Tailgating: an American tradition meets Demon pride

By Madison Farquar

Football, barbeque and beer: three American traditions. Which is exactly what one would find outside Northwestern State University’s Turpin Stadium on Sept. 8, the day of the school’s season opener against Grambling.

As soon as you pass through the Prather Coliseum parking lot and into Pitchfork Pass, the designated student tailgate area, your senses are bombarded from every direction.

The smell of grilling meat pierces through the thick, muggy air.

Nicki Minaj’s “Fefe” blares over two professional speakers guarded by Pi Kappa Phi pledges. The bass rumbles, shaking the ground.

An assortment of Pi Kappa Alpha brothers quickly form a straight line to catch the next verse of Poppa Hussein’s “I’m Lit.”

Other students gather in the middle of the field to compete against each other in a round of volleyball. The lush, green grass they are standing on saves the feet of those who no longer are wearing shoes.

Girls’ screams penetrate the wall of music while reuniting with long lost sorority sisters.

A Kappa Alpha alumni reminisces with an active member over a Natty Light.

Everywhere you look there are people of different ages and different walks of life, all involved in different organizations. What connects this assorted group of humans? School spirit.

“My favorite part about tailgating is seeing all of the student body gather in the same place knowing that we are all there for one common purpose: to rally before we go cheer on our fighting demons,” says Inda Gurley, 20.

In fact, school spirit has turned tailgating into a sport of its own.

Multicolored tents lined in rows cover intricately set up lounge areas, holding tailgaters for hours before kickoff.

At the very right of Pitchfork Pass you will find two extremely large wooden letters. The letters read “Kappa Sigma” in Greek.

Behind these mountainous letters lies a full-size jon boat filled with ice, bottled water and Natty Light. Behind that lies three couches and a functioning television.

Completing this parking lot penthouse is nothing less than a trailer holding an industrial size smoker.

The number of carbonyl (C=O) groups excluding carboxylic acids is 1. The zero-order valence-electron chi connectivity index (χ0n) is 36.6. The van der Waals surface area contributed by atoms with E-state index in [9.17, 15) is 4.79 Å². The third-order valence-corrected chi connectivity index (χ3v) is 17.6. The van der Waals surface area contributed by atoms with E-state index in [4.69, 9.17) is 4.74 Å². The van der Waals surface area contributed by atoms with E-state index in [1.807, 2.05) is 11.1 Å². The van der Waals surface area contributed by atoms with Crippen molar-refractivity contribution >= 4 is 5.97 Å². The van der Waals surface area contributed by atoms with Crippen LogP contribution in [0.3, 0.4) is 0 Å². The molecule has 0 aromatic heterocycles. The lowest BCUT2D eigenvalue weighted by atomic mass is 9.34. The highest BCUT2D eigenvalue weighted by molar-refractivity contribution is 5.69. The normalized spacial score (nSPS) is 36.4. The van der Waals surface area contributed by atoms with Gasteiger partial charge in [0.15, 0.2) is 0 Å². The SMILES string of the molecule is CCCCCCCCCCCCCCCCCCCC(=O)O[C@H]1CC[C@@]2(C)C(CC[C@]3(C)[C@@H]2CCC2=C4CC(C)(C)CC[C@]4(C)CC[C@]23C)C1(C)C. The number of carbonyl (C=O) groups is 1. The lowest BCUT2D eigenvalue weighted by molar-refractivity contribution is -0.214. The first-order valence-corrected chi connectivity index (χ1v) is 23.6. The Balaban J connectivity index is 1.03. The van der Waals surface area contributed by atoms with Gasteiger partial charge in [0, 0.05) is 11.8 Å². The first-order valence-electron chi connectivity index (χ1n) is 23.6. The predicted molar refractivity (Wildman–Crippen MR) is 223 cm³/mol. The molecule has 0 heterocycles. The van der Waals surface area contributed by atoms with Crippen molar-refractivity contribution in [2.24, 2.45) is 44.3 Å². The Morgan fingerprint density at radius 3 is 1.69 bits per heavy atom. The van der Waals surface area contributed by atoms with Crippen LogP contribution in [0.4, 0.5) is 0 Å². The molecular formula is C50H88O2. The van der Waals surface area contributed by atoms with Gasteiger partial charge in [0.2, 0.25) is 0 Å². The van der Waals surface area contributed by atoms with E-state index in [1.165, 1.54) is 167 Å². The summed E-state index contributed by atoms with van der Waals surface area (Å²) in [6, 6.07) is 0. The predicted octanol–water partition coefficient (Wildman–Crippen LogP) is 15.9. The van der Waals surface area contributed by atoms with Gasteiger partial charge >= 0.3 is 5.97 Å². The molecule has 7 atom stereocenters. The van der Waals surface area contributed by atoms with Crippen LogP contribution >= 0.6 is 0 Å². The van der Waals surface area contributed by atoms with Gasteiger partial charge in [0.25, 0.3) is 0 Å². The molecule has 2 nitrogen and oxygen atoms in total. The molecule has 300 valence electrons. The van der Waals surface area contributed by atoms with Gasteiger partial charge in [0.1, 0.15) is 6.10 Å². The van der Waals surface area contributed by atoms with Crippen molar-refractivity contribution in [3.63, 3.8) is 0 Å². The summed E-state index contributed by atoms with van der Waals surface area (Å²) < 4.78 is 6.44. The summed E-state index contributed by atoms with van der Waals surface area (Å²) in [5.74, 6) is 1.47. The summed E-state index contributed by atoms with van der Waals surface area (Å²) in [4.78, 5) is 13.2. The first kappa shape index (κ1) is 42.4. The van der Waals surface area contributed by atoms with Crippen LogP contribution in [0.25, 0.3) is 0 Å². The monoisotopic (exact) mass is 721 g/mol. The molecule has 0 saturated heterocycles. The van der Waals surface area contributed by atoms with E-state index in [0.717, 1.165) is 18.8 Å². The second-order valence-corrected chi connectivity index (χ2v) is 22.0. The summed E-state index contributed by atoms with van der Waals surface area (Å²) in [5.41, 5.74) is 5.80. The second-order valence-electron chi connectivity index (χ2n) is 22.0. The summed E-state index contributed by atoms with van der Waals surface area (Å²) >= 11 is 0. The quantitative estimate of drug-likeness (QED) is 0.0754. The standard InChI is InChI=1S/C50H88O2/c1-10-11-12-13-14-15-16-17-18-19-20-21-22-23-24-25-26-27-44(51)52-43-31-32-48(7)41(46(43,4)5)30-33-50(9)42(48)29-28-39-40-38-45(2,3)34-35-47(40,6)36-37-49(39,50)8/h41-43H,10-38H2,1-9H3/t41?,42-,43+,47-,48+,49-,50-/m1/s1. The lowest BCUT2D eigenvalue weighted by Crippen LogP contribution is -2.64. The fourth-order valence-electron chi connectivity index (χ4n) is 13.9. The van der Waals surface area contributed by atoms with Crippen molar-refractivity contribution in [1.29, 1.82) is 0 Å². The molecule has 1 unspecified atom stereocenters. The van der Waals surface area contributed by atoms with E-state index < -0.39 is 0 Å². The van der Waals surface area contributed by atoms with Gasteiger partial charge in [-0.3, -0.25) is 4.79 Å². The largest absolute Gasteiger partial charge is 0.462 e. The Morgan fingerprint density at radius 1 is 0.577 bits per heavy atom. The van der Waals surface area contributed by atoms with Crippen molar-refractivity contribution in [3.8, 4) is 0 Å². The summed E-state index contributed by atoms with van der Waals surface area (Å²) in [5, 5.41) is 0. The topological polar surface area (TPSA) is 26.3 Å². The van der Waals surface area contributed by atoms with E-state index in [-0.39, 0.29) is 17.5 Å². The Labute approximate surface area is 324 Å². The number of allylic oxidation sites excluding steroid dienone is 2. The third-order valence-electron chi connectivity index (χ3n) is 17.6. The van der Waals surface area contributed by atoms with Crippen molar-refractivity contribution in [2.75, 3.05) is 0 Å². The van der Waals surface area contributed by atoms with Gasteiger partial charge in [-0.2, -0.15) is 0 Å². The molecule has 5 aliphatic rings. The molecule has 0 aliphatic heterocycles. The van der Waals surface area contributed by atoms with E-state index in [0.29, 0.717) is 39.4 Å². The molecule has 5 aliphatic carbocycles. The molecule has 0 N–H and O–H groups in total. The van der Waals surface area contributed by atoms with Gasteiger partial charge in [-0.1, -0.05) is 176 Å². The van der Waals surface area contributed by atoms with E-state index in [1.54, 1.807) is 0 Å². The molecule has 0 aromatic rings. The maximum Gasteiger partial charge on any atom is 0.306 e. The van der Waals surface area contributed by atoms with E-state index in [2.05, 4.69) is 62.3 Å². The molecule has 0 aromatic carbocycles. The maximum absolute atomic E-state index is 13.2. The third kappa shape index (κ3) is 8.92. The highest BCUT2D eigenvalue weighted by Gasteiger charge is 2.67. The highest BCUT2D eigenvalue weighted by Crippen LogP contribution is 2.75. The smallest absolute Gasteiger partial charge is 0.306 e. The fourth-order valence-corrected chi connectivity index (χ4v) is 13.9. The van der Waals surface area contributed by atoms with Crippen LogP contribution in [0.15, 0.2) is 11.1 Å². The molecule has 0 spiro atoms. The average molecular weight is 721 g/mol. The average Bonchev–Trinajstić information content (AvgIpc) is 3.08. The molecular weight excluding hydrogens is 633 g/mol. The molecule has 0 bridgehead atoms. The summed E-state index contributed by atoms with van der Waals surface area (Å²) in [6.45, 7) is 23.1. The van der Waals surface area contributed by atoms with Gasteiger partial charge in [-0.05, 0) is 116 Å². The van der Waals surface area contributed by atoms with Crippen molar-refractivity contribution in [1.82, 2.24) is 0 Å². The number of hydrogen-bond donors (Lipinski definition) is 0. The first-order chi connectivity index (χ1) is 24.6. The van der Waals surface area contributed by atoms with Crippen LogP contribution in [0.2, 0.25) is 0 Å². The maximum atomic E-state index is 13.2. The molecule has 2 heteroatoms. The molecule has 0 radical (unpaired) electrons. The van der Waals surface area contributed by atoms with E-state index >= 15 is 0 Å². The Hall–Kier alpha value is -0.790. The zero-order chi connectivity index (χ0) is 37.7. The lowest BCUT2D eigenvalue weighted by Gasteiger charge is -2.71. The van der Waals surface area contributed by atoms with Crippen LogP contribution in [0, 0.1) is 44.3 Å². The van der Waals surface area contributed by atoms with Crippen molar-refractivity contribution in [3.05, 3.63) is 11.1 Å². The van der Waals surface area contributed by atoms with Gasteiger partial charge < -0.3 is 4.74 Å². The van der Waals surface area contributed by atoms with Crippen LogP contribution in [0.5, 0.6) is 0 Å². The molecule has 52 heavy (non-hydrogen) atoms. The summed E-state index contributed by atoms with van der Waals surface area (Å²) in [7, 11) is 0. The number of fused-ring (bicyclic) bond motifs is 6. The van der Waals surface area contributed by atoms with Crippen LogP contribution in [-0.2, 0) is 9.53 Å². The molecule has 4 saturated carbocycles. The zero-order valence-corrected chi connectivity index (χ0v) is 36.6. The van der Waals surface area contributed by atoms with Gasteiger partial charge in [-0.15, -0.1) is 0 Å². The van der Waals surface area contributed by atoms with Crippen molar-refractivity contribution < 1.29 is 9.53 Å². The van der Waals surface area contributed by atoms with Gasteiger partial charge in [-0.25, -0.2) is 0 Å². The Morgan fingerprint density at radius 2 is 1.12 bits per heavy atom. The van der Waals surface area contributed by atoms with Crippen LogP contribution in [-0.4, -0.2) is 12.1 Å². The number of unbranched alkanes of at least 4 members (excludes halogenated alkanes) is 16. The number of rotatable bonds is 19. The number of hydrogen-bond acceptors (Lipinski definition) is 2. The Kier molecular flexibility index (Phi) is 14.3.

“Forty more minutes on the tenderloin,” yells out Martin Gould, 22, holding a spatula in one hand, a beer in the other.

Sprinting towards the Kappa Sigma tent with a hearty grin on his face is an unexpected fan, a Labrador retriever named Jax.

According to his dad, the honorary Kappa Sigma brother loves being around large groups of people.

“He loves tailgates and people, so every chance I get to bring him around people, I do,” says Josh Hickman, 20, smiling as he watches his dog greet new people.

As the young lab wanders throughout the crowd of tailgaters there is no shortage of smiles. Jax approaches a small circle of giggly girls and is immediately greeted by head scratches and words of affirmation.

Other admirers greet Jax with torn pieces of hamburger or hot dog, plenty of water and even more loving gestures.

It’s not a coincidence that Jax is a tailgate superstar; it seems to run in the family.

“I love tailgating because there’s nothing better than spending time with the boys and watching football,” Hickman says.

Hours after it began, tailgating leaves Pitchfork Pass covered in red Solo cups, beer cans and paper napkins.

A freshman girl fixes her lipstick in the front camera of her iPhone.

A shirtless pledge begins picking up the trash surrounding his tent.

A circle of students shotgun one last beer.

“I’m Lit” once more blares in the distance over a speaker, but this time no one dances.

An older man wakes up from a nap on a tent-covered couch, wiping his eyes and staring at his phone screen.

The NSU fight song begins booming loudly from Turpin Stadium.

All around the tailgate field people begin to wander towards the sound of NSU school spirit.

Jamie Phillips, 20, begins walking toward the blaring sound, her arms around her two best friends. She steps over a red Solo cup and onto the concrete path.

“It’s game time,” she says.

Photo by Madison Farquar.

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